Bullet Holes and Flying Horses



“Um. Is that a bullet hole?”

Leslie and I stared at the egg-shaped hole in the first floor window of the white-paneled rental house we were staying in for the next two nights. We were stuck on the front porch, trying to get inside, torn between moaning and laughing.

I think we did both.

Around us, evening pressed away the day’s sunshine in quiet, quaint Millersburg, Kentucky. So far it had been a fun, whirlwind afternoon. After a short deplaning on my early morning flight from Tampa, my sweet Ohio friend picked me up in Dayton and drove us to Kentucky’s Creation Museum. We spent a couple of hours perusing the museum and the pretty gardens outside, enjoying the face-to-face time, already wishing for more.

From the Creation Museum we headed on another word-full, wonderful drive through gorgeous horse country to a little town outside Lexington where we’d stay for our weekend visit.


We planned to spend Saturday at The Rolex, a three-day equestrian event held at the Kentucky Horse Park each April. Leslie had attended with her daughter a few years back, and the fact that we both loved horses and walking was reason enough to plan our only full day together around Saturday’s cross-country jumping event. We couldn’t wait to walk and talk and watch the magnificent horses run the course.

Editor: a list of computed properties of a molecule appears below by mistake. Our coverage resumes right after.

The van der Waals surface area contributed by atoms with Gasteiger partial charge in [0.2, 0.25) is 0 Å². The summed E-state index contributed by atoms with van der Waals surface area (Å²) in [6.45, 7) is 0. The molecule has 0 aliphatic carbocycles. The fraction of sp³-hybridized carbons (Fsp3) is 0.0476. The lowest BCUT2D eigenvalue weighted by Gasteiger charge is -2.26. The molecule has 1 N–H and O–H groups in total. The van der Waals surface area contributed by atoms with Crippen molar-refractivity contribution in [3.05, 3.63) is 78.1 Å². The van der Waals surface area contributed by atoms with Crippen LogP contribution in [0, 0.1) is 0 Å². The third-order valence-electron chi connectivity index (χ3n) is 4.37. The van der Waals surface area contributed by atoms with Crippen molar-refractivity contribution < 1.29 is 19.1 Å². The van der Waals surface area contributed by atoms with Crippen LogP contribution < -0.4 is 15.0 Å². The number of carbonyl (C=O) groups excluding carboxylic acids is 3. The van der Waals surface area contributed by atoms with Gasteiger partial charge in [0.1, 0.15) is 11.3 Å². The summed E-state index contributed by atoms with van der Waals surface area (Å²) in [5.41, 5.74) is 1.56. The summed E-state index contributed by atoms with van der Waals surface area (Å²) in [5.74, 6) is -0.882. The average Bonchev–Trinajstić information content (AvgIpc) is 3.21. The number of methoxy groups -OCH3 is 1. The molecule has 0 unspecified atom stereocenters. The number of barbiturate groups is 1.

We arrived Friday night at the cute two-bedroom, one bath renovated home complete with kitchen, washer and dryer, and VRBO-approved “super comfy” couch (and it was, though I think even the lumpiest furniture is comfy when you’re around dear friends you can laugh with).


From the small front porch that evening, Leslie and I eyed the unexpected bonus memento to our weekend home-away-from-home. A bullet hole in the front window.


“I’m not sleeping in a room with a bullet hole in the window,” one of us mumbled. (Probably me. Leslie’s more daring than I am.)

From there, the problems piled on like fire ants on flip flops.